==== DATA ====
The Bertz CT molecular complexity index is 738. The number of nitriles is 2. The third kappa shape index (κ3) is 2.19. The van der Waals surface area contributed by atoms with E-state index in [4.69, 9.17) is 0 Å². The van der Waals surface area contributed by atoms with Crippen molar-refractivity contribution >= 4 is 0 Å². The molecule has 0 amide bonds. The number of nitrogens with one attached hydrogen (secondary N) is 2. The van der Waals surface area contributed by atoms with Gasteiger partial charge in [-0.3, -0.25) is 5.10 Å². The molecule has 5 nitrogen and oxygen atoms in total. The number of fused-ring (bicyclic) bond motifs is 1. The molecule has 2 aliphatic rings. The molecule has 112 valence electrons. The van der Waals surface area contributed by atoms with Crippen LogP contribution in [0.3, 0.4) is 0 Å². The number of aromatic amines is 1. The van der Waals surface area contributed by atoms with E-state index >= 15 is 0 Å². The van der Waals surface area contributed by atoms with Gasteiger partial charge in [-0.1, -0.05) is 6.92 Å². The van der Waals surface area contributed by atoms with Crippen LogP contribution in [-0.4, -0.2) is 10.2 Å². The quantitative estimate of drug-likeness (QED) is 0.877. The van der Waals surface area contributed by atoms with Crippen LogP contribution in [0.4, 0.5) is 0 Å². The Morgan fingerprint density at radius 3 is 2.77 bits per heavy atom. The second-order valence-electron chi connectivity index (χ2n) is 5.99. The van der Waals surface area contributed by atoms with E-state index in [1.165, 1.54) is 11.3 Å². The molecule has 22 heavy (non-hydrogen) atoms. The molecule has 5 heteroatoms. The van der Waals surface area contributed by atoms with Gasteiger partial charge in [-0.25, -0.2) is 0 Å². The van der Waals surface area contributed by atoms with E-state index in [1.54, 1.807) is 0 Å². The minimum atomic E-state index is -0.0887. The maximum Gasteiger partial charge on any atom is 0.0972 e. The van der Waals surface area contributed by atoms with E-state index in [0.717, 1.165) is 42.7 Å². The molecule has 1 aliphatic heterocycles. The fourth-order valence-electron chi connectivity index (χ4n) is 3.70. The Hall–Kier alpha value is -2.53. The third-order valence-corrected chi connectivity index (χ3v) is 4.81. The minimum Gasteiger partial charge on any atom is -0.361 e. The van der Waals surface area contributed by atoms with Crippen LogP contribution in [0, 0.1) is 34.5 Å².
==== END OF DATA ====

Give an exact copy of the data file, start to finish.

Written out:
The Bertz CT molecular complexity index is 738. The number of nitriles is 2. The third kappa shape index (κ3) is 2.19. The van der Waals surface area contributed by atoms with E-state index in [4.69, 9.17) is 0 Å². The van der Waals surface area contributed by atoms with Crippen molar-refractivity contribution >= 4 is 0 Å². The molecule has 0 amide bonds. The number of nitrogens with one attached hydrogen (secondary N) is 2. The van der Waals surface area contributed by atoms with Gasteiger partial charge in [-0.3, -0.25) is 5.10 Å². The molecule has 5 nitrogen and oxygen atoms in total. The number of fused-ring (bicyclic) bond motifs is 1. The molecule has 2 aliphatic rings. The molecule has 112 valence electrons. The van der Waals surface area contributed by atoms with Crippen LogP contribution in [0.3, 0.4) is 0 Å². The number of aromatic amines is 1. The van der Waals surface area contributed by atoms with E-state index >= 15 is 0 Å². The van der Waals surface area contributed by atoms with Gasteiger partial charge in [-0.1, -0.05) is 6.92 Å². The van der Waals surface area contributed by atoms with Crippen LogP contribution in [-0.4, -0.2) is 10.2 Å². The quantitative estimate of drug-likeness (QED) is 0.877. The van der Waals surface area contributed by atoms with Crippen LogP contribution in [0.4, 0.5) is 0 Å². The Morgan fingerprint density at radius 3 is 2.77 bits per heavy atom. The second-order valence-electron chi connectivity index (χ2n) is 5.99. The van der Waals surface area contributed by atoms with E-state index in [1.165, 1.54) is 11.3 Å². The molecule has 22 heavy (non-hydrogen) atoms. The molecule has 5 heteroatoms. The van der Waals surface area contributed by atoms with Gasteiger partial charge in [-0.25, -0.2) is 0 Å². The van der Waals surface area contributed by atoms with E-state index in [1.54, 1.807) is 0 Å². The minimum atomic E-state index is -0.0887. The maximum Gasteiger partial charge on any atom is 0.0972 e. The van der Waals surface area contributed by atoms with E-state index in [0.717, 1.165) is 42.7 Å². The molecule has 1 aliphatic heterocycles. The fourth-order valence-electron chi connectivity index (χ4n) is 3.70. The Hall–Kier alpha value is -2.53. The third-order valence-corrected chi connectivity index (χ3v) is 4.81. The minimum Gasteiger partial charge on any atom is -0.361 e. The van der Waals surface area contributed by atoms with Crippen LogP contribution in [0, 0.1) is 34.5 Å².